I’ve been experimenting with lightweight mobile presentation equipment for years. A conventional solution of a laptop, projector and speakerphone is pretty standard. But to get usable video conferencing you have to use a webcam or position the laptop facing the audience.
The setup below gives the audience a relatively large projected image, a lightweight video conference camera on the iPad that can be moved around the room, and a portable speakerphone for voice conferencing. Thanks to FuzeMeeting on the iPad, you can even record the entire session for later viewing.
(My iPhone isn’t shown in the image above, since I used it to take the picture.)
Here are the key components:
1. Any iPad 2 or newer ($400 and up, depending on features, from apple.com)
2. Dell m110 projector ($500 from dell.com)
3. Apple TV ($100 from apple.com)
4. HDMI cable ($10 or less from monoprice.com)
5. Monster Clarity portable Bluetooth speaker ($80 from amazon.com)
6. Verizon 4510L MiFi (around $50 for the device with contract, $50 per month for data, from verizonwireless.com)
7. FuzeMeeting.com Pro account ($70/month from fuzemeeting.com) and iPad app (free)
8. Cell phone that supports Hands-Free Audio and Headset Profiles (I use an iPhone, but any phone that supports these Bluetooth profiles should work)
9. Stump iPad Stand ($25 from stumpstand.com)
10. Optional: Apple Wireless Bluetooth keyboard ($70 from apple.com)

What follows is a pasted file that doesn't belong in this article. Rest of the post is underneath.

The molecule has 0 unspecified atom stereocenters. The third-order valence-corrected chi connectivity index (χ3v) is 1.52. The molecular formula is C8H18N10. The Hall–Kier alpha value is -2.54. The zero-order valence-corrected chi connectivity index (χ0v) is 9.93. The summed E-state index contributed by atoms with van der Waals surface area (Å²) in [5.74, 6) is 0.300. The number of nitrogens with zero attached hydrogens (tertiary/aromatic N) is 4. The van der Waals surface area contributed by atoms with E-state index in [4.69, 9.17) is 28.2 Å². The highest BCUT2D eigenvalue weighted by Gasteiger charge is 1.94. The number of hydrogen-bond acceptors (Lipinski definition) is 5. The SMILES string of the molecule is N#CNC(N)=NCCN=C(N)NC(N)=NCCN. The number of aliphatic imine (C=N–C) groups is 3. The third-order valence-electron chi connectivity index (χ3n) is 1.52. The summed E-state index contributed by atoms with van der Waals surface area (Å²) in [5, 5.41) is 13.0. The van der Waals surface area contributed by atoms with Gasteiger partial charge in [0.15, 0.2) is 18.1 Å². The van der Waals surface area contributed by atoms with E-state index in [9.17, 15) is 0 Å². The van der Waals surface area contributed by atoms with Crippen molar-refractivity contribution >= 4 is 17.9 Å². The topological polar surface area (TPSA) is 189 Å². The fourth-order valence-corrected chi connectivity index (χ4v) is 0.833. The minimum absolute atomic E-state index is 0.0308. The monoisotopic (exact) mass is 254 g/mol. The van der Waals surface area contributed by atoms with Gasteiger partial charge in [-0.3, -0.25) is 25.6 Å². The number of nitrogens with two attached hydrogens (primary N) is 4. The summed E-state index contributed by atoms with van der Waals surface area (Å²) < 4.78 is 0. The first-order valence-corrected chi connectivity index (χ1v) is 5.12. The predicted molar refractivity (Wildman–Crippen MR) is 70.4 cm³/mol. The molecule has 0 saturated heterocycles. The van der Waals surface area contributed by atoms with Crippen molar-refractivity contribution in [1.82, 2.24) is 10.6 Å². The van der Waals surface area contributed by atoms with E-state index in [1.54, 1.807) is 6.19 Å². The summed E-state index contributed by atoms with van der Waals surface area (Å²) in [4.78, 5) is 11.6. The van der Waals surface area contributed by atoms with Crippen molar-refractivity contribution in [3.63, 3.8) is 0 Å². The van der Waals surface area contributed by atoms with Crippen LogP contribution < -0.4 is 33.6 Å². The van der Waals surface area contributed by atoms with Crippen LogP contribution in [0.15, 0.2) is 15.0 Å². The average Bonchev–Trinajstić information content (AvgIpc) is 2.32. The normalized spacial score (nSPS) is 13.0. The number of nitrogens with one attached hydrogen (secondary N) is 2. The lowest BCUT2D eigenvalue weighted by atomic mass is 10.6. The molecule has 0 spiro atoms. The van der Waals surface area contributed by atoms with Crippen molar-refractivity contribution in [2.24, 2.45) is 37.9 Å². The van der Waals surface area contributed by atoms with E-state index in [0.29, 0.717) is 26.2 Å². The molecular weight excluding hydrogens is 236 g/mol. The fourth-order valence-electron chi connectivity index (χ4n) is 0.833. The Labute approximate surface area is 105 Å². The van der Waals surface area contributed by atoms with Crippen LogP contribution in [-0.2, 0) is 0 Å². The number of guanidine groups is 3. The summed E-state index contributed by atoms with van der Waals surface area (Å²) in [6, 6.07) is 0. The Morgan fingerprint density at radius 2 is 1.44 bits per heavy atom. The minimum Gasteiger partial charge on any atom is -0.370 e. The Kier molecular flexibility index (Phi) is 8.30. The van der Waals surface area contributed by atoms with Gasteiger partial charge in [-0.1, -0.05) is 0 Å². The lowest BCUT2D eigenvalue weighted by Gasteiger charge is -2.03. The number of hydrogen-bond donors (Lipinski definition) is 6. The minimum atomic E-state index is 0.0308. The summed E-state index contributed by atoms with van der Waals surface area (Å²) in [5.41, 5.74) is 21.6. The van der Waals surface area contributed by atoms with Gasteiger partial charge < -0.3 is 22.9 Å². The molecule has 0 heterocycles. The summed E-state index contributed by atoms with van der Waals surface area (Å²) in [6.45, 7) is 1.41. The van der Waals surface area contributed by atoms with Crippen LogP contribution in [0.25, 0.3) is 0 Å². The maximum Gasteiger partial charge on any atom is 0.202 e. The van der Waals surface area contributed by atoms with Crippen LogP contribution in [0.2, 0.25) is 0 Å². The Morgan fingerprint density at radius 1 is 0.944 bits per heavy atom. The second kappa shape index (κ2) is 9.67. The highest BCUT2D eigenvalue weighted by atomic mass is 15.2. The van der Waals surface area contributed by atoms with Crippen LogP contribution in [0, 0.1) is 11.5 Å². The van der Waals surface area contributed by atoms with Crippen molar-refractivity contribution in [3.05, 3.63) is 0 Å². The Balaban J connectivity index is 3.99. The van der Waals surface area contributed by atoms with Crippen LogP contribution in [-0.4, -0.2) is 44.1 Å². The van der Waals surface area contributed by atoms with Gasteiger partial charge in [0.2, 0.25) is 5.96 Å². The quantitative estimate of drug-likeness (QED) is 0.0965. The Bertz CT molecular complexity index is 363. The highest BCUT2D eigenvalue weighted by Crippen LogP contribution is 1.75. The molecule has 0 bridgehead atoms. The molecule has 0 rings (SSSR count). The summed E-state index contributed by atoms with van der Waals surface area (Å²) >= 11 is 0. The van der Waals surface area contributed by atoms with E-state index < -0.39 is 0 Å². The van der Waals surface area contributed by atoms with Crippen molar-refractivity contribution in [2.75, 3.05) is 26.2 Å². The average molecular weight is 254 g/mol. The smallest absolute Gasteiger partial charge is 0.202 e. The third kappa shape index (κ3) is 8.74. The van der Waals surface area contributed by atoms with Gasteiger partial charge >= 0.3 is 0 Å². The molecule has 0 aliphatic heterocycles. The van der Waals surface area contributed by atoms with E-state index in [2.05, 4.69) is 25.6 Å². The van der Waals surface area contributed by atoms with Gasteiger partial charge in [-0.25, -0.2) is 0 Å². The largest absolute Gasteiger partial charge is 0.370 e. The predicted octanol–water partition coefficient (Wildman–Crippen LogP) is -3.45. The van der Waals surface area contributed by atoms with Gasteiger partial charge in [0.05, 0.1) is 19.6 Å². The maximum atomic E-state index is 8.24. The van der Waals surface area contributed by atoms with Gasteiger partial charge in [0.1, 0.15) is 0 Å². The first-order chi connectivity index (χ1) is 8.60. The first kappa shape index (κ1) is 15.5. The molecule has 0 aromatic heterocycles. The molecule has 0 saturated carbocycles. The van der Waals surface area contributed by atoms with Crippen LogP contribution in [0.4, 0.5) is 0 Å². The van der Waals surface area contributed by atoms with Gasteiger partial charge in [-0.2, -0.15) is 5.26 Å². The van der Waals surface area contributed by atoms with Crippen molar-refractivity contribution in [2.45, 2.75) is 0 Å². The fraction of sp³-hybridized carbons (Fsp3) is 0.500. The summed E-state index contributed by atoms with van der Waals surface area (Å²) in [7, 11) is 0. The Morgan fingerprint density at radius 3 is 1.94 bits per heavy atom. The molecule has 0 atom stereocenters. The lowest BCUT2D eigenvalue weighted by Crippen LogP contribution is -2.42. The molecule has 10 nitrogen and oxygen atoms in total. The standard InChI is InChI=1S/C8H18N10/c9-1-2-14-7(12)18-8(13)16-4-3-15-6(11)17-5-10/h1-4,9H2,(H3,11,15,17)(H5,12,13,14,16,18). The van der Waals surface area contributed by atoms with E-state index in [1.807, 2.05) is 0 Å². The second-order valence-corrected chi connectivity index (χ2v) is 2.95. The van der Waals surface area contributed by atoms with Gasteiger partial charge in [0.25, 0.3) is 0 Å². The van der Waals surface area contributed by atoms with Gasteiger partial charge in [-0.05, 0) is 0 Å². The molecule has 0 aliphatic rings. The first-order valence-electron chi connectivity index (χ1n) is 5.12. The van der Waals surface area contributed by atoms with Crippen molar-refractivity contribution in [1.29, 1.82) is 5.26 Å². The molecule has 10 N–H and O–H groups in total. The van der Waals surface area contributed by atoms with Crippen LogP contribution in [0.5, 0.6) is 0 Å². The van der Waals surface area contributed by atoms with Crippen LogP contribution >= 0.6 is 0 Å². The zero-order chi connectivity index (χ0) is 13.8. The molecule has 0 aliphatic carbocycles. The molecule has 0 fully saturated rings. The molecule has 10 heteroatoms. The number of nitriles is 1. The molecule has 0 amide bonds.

11. Optional: Tripod for projector ($10-25 from dell.com or elsewhere)
12. Optional: Extension cord / surge protector (less than $20)
Here’s how it works.
Connect the Apple TV to the Dell m110 projector with the HDMI cable.
Then, connect the iPad WiFi and Apple TV WiFi to the Verizon MiFi. This ensures that the iPad and Apple TV are on the same WiFi network.
Turn on Airplay mirroring on the iPad, choosing the Apple TV as the destination device. Everything on the iPad screen will now be projected.
Connect your phone and Monster Clarity speakerphone and then start your FuzeMeeting.
Choose to have FuzeMeeting call your phone, instead of trying to use VoIP. This means the voice portion of the call is going over the cell network, lightening the load on the iPad and MiFi just a bit. This setup works best in areas with 4G coverage. (It may be possible to use Verizon’s Wireless Hotspot feature on the new iPad to share the Internet connection to the Apple TV. However, I’d want to test the performance before recommending this.)
There you have it — a fully portable video meeting kit you can easily carry in a backpack!
I’d be very curious to know if other people have created similar lightweight, portable systems. Let me know in the comments below!
(One thing on my wish list… It would be nice if there were projectors with integrated AirPlay mirroring support.)